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6 Things Your Kid Should Know Before Kindergarten

It seems like it was just yesterday when I gave birth to my daughter, Princess. Now she's gearing up to attend kindergarten in the fall.

There is so much preparation involved. Granted, I attended kindergarten in Jamaica so this experience is not only a first for her, it's also a first-time experience for me too. And I'm blown away at how much preparation is involved.

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A few weeks ago, I received a message from my daughter's school that she needed to attend a kindergarten screening. The faculty member stated that they would ask her simple questions to figure out where to place her. I couldn't imagine our little girl having any difficulties because we've been homeschooling, in addition to her attending preschool for the past few years.

According to Core Standards, kindergarteners are required to learn things like prepositions, verbs and nouns. So, they have to enter kindergarten already knowing the basics among other things as well.

This new standard is one of the main reasons why I decided to quit my full-time job.

That said, here are 6 things your child should know before attending kindergarten:

1. Home phone number

At 4 years old, Princess had no knowledge of our home phone number. For the record, neither do I. I know that's pretty sad, but we really don't use a landline these days. So for the past few weeks we've been teaching her our cell phone numbers.

2. Home address

Princess knew the name of our street and town we live, but she didn't know the zip code.

3. How to spell and write your name

All those days working on letters have paid off. She has no problems spelling and writing her name.

4. Colors and shapes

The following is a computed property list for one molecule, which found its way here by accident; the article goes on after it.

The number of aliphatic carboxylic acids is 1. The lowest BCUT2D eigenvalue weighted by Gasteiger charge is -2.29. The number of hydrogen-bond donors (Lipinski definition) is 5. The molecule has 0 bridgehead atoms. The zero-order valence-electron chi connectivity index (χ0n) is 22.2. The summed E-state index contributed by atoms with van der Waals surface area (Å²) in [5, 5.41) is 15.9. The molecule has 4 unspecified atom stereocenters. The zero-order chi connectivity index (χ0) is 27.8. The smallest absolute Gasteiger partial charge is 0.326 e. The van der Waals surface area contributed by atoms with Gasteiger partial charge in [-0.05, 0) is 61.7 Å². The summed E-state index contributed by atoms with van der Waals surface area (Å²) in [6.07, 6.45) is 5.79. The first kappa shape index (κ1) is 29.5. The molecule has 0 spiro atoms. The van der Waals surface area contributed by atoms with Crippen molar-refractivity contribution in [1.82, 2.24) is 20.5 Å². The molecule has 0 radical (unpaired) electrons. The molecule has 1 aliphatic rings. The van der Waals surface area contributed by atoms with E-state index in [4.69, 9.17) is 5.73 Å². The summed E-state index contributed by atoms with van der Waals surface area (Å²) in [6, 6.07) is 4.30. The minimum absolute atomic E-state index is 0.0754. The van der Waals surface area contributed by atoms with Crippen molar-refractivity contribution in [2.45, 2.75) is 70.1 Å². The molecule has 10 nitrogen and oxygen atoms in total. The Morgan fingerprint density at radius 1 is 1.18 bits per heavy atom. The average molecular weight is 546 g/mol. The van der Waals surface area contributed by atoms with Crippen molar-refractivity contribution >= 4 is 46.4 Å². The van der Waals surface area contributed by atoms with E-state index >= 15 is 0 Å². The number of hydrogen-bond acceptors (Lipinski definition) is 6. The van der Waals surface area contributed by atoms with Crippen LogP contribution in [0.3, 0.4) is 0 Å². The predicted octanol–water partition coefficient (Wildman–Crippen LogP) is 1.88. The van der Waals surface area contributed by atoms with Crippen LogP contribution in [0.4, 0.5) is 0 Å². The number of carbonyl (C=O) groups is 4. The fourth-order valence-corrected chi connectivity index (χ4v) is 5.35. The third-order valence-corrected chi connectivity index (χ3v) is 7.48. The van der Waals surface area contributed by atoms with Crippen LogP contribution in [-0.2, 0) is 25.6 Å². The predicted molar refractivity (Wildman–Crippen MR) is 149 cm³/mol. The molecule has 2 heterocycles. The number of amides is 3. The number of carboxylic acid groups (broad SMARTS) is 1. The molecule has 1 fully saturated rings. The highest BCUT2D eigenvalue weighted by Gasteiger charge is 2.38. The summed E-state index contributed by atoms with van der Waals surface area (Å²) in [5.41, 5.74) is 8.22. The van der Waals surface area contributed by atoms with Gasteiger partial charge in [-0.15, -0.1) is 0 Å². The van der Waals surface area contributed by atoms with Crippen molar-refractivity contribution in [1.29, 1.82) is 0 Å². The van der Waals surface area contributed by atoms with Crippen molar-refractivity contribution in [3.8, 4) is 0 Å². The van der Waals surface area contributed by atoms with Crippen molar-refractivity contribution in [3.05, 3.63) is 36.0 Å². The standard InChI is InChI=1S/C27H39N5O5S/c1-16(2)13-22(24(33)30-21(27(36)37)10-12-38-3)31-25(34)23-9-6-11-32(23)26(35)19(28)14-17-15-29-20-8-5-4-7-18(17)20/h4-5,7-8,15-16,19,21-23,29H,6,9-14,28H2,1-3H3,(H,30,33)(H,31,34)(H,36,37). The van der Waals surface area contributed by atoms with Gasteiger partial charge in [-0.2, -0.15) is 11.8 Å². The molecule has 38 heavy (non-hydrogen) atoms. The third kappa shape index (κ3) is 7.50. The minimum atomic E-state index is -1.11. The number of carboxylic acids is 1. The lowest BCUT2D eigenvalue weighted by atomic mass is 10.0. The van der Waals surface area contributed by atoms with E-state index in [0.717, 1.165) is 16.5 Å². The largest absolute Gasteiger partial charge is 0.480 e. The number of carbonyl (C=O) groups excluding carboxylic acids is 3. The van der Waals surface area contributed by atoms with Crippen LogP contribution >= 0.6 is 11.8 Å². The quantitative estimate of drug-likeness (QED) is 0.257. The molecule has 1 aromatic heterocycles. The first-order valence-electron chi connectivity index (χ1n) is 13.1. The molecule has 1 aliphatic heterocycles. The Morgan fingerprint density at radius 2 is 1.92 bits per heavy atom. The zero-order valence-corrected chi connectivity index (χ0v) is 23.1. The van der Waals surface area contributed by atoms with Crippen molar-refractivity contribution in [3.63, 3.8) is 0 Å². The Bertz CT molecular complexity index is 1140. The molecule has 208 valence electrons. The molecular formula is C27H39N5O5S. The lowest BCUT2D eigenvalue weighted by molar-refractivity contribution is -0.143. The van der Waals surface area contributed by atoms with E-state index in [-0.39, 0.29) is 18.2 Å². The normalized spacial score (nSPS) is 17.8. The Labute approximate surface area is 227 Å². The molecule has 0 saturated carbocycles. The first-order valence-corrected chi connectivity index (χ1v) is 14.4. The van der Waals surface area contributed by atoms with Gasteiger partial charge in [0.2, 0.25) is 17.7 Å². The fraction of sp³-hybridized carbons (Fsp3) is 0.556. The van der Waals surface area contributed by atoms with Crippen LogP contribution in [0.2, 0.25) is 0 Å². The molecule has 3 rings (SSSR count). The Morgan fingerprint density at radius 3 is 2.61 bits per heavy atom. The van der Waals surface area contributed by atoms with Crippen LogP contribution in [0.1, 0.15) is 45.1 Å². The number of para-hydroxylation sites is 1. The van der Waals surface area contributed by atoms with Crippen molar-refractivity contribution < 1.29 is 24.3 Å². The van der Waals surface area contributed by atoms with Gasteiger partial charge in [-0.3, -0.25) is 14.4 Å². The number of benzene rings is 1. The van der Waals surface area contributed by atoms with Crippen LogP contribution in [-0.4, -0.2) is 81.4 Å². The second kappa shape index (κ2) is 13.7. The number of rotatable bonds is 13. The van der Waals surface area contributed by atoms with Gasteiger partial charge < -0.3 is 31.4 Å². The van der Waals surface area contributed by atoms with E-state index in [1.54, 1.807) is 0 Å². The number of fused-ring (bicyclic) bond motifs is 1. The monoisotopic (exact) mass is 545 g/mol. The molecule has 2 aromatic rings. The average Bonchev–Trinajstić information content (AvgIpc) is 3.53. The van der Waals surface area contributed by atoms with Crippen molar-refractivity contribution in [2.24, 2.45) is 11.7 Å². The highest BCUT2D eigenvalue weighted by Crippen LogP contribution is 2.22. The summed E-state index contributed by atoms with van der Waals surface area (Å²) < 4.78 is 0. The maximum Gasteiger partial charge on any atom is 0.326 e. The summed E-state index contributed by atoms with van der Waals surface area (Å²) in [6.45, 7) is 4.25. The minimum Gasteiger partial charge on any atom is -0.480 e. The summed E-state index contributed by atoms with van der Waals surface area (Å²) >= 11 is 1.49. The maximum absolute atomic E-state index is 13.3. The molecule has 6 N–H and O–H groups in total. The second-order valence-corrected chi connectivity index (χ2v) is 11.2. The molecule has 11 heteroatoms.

I remember hearing that you learn colors and shapes in kindergarten. Now it seems as though you should already know it by the first day of school.

5. Independence

Children should already know how to brush their teeth, use the bathroom, wash hands and dress themselves. The teacher emphasized that there is no hand holding and they encourage students to do things on their own.

6. Recognize simple words

We've actually been working with Princess on sight words for awhile now and she can read on her own.

Despite being ready academically, I was shocked to learn how ill-prepared we were in terms of knowing personal information and that they would get this in-depth. Parents aren't allowed to sit in on the screening process. However, Princess did fill me in on the types of questions she was asked.

I just assumed they'd ask her to identify colors and shapes, see if she knew the alphabet, and how to count from 1 to 10. Princess knows all those things like the back of her hand and she can count beyond 200 at this point.

With Common Core being an educational standard, my husband and I want to make sure we stay on top of everything. I've spoken to other parents who have expressed concern over the new educational guidelines. They believe that kids should focus more on play and less on eduction during the first few years. I certainly agree that kids should have fun, but education is extremely important and kids should begin early.

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This new standard is one of the main reasons why I decided to quit my full-time job. Our daughter's education is critical, and even though she'll be able to opt out of the Common Core exams when she gets older, I'd still like to be there to help her through these crucial years.

Should kids be doing so much in pre-k/kindergarten?

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